It was still downhill after Acebo, but not as steep as earlier. We encountered lovely bushes that smelled really nice, as well as many tiny flowers on our way to Molinaseca. It was great walking the Camino in spring!


Beautiful paths on our way to Molinaseca


Just always follow the yellow arrow


We had to be very careful here

At around 13:00 we walked into Molinaseca. Today, was a really beautiful walk and we thoroughly enjoyed the scenery and tranquility on this road. It’s probably one of my favourite days on the Camino thus far.


Arriving in Molinaseca


Medieval bridge over the Meruelo River that leads into the village of Molinaseca

We stayed at Albergue Santa Marina. It’s quite a walk to get to this albergue as it is at the end of town, but it’s definitely worth staying there. The facility was super clean and, in our dorm, there were no bunk beds – hooray!! We also had a breathtaking view from our beds!


Albergue Santa Marina

After we made our beds, we headed back into town to have lunch and ice-cold ‘cervezas’ next to the river at one of the many beautiful restaurants.


Cheers on a day of up- and down hills

Molinaseca is not a very big town. We were looking for an ATM to draw cash, but were informed there wasn’t any. We always made sure to have cash in our purse, but today our luck was out. No cash meant no automatic washing machines! And so, for the first time, we had to wash our clothes by hand. We saw many pilgrims washing their clothes by hand, but the washing machine was the one luxury item we allowed ourselves on this journey.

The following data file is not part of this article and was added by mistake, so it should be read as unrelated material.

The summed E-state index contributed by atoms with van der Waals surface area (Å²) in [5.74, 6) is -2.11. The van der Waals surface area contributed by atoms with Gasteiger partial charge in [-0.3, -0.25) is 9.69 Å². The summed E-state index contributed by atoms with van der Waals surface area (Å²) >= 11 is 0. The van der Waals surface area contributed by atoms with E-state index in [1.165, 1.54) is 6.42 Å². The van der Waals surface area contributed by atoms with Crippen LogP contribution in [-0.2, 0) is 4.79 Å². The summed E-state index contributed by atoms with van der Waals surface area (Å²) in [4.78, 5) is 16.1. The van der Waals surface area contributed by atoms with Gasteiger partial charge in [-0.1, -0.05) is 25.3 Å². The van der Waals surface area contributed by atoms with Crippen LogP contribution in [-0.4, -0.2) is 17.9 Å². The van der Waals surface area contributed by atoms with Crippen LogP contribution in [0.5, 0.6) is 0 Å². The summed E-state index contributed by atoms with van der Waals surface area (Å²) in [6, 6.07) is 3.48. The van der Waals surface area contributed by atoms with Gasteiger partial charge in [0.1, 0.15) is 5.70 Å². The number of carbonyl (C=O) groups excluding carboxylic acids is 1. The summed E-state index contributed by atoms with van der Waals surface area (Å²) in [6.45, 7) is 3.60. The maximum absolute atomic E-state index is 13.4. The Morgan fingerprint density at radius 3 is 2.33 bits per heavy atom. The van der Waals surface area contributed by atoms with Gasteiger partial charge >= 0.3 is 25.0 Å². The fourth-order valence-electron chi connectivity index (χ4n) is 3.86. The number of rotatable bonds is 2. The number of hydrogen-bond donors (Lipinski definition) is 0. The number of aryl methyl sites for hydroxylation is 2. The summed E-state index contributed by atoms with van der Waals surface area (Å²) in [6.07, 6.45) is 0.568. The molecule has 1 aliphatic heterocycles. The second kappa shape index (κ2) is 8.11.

Berto did not shy away from this and washed our clothes, while I hanged them on the line … ha, we felt like real ancient pilgrims.


Laundry time – as it was done in the earlier years

This was a great day on the Camino – the scenery was breathtaking beautiful and our visit to Cruz de Ferro was a real special moment.

We thoroughly enjoyed today’s walk and it was with a feeling of satisfaction that we went to bed later that evening.


11 thoughts on “CAMINO FRANCES – DAY 20

      1. This was one pf the many things that amazed me about your Camino, you never booked ahead. OK, it was “off-season” but heading off for 30K. with only a few ideas as to albergues that may be shut is a big leap of faith, which is a commodity you both seem to have in abundance.

        Liked by 1 person

    1. I’m glad you enjoyed this day – it was probably one of our top 5 favourite days of the Camino Frances. I always say, if you don’t like yourself, a long distance hike can be a nightmare 😉 … and you’re right, there’s more than enough time to think (and re-think) about life!

      Liked by 1 person

    1. Ja, hierdie was nogal ‘n uitdagende dag … maar ons was omring deur soveel skoonheid dat ‘n mens amper vergeet het hoe moeilik dit is. Dis waarskynlik net iemand wat self deur ‘n miskraam is wat die emosies hier rondom sal verstaan, ne. Ek het groot agting vir my ouma-hulle wat destyds klere met die hand gewas het, dis nie pret nie 😬.